AUSTRALIAN BIBLICAL REVIEW
BOOK REVIEW Published in Volume 53, 2005
JACK R. LUNDBOM, Jeremiah 21–36 (Anchor Bible; New York: Doubleday, 2004).
Pp. xvi+649. $US45.00.
Lundbom’s work on Jeremiah 21–36 is the second of a three-volume AB commentary on the book of Jeremiah. His interpretation of the book is based on rhetorical criticism, the details of which he outlines in his earlier volume: Jeremiah 1–20: A New Translation with Introduction and Commentary (New York: Doubleday, 1999). To understand much of Lundbom’s exegesis of chapters 21–36, it will be necessary in this review to refer back to his first volume on chapters 1–20.
For Lundbom, the book gives us clear access to the figure of the historical Jeremiah. The poetry of chapters 1–20 are the oracles of Jeremiah committed to writing by Baruch, chapter 24 is an authentically Jeremian account of a prophetic vision, and chapters 37–44 are the account of “Jeremiah’s final sufferings from the vantage point of one observing them at close range” (Jeremiah 1–20, 96). Lundbom is less confident about the Jeremian authorship of all of the oracles against the nations (chapters 46–51) and allows for the possibility that some of this material does not have Jeremiah as its composer. In general, Lundbom is more insistent than even William Holladay on Jeremian authorship of material, and parts company with the latter in attributing to Jeremiah passages such as 17:19–27 and 33:14–26 (regarded by Holladay and many other commentators as having a post-exilic origin).
Lundbom’s methodology leads him to propose a way of dividing the book that differs from most other commentaries. He identifies chapters 1–20 (rather than the more commonly proposed chapters 1–25) as the first major section of the book, formed by the inclusio in 1:5 and 20:18. This he calls “the First Edition of the book of Jeremiah, a rewritten scroll of 604 B.C. or later” (Jeremiah 1–20, 94). Chapters 1–20 are followed by the “King and Prophet Appendix,” chapters 21–23 (Jeremiah 21–36, 94). The next major section of the book is chapters 24–36. Lundbom offers further divisions of these chapters. One section is chapters 30–33 (“the book of restoration”), which were an independent collection before their incorporation into the book. Another is formed around what he calls the “Jehoiakim Cluster” and the “Zedekiah Cluster.” The former consists of chapters 25–26 and 35–36, which originally belonged together and which contain narratives set in the reign of Jehoiakim. The latter consists of chapters 24, 27–29, which come from the time of Zedekiah (Lundbom reads Zedekiah for the MT’s “Jehoiakim” in 27:1).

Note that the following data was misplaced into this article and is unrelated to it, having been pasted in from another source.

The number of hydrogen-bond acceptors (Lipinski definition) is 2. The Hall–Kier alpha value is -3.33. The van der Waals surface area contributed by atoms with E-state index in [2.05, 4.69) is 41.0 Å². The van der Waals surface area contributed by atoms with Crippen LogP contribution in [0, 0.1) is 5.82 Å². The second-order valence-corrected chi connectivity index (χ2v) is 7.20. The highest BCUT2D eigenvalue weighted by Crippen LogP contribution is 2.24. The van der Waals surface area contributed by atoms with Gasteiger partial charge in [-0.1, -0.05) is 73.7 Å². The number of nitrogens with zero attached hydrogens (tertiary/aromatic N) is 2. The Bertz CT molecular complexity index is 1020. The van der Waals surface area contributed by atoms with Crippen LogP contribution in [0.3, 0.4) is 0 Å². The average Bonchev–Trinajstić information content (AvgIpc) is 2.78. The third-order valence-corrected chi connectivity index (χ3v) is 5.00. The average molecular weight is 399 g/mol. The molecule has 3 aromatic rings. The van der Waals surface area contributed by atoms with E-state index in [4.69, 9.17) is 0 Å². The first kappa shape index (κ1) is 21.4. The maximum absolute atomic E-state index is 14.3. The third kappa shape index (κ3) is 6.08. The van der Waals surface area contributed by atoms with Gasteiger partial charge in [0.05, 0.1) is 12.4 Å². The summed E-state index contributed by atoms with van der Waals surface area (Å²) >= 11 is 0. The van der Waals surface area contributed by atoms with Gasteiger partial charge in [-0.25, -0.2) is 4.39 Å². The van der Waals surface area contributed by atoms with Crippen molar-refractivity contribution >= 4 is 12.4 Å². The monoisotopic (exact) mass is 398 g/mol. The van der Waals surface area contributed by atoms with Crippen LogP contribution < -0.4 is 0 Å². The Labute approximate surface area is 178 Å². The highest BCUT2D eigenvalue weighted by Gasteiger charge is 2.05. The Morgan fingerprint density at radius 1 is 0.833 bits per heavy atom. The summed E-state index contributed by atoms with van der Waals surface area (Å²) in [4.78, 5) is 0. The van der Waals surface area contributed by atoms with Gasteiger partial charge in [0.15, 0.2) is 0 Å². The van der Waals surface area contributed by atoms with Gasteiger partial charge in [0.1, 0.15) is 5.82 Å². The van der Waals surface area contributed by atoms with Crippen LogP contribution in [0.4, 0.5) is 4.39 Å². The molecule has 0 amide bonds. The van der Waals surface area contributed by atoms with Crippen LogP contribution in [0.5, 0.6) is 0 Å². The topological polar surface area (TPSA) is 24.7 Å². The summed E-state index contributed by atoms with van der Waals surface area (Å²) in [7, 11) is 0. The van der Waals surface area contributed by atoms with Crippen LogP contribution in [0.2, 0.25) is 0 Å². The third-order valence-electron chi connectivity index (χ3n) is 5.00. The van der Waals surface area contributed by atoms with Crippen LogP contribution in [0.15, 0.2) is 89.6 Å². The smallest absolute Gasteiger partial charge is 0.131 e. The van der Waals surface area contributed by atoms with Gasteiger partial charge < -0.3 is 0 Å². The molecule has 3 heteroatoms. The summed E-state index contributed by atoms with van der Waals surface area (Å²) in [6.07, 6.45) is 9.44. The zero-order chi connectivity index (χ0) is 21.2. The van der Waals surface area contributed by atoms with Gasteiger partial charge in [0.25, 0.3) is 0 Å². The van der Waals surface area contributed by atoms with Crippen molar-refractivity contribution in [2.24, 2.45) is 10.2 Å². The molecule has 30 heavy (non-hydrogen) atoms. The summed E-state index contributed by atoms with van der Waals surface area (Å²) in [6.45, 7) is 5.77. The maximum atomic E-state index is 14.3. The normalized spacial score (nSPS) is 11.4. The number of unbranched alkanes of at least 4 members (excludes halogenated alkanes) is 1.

Lundbom’s treatment of chapter 24 provides a good illustration of his method. Unlike other commentaries that put chapter 24 with chapter 21–23, or that see it as the conclusion of a major section of the book, for reasons of “form, content and location” and its similarity to chapter 1, Lundbom argues that chapter 24 is an introduction to a new section of the book. It originally belonged to the Zedekiah cluster, whose datelines formed a chiasm: chapter 24 (A) and 29 (A’), both situated “after the exile of Jeconiah”; chapters 27 (B) and 28 (B’), both set in the beginning of Zedekiah’s reign (ibid. 223). The subject matter of each arm of the chiasm is similar: submission to the king of Babylon (B, B’), and the division of the community of Judah into good and bad (A, A’).
Chapter 24 is a Jeremian composition, and shows no evidence of any Deuteronomistic influence in its composition. Expressions such as “for good” (vv. 5–6), “build up, overthrow, plant, uproot” (v. 6), “the sword, famine, pestilence” (v. 10) are characteristic of both Jeremian prose and poetry. The use of alternatives (“good figs” and “bad figs”) is just as characteristic of Jeremiah as it is of the Deuteronomists. The condemnation of the exiles in Egypt (v. 8) does not require a post-587 date for the chapter, because Judeans had been in exile at least since the time of Jehoiakim (ibid. 225). The two oracles that explain the significance of the good and bad figs (vv. 5–7, 8–10) have different but clearly identifiable rhetorical structures, and do not require the deleting of any part of the text (as some scholars have argued).
While Lundbom’s views on the book’s provenance, redactional history and structure may not command broad agreement among Jeremiah scholars, his careful and detailed exegesis of the Hebrew text gives us a rich and important resource for the future study of the book.
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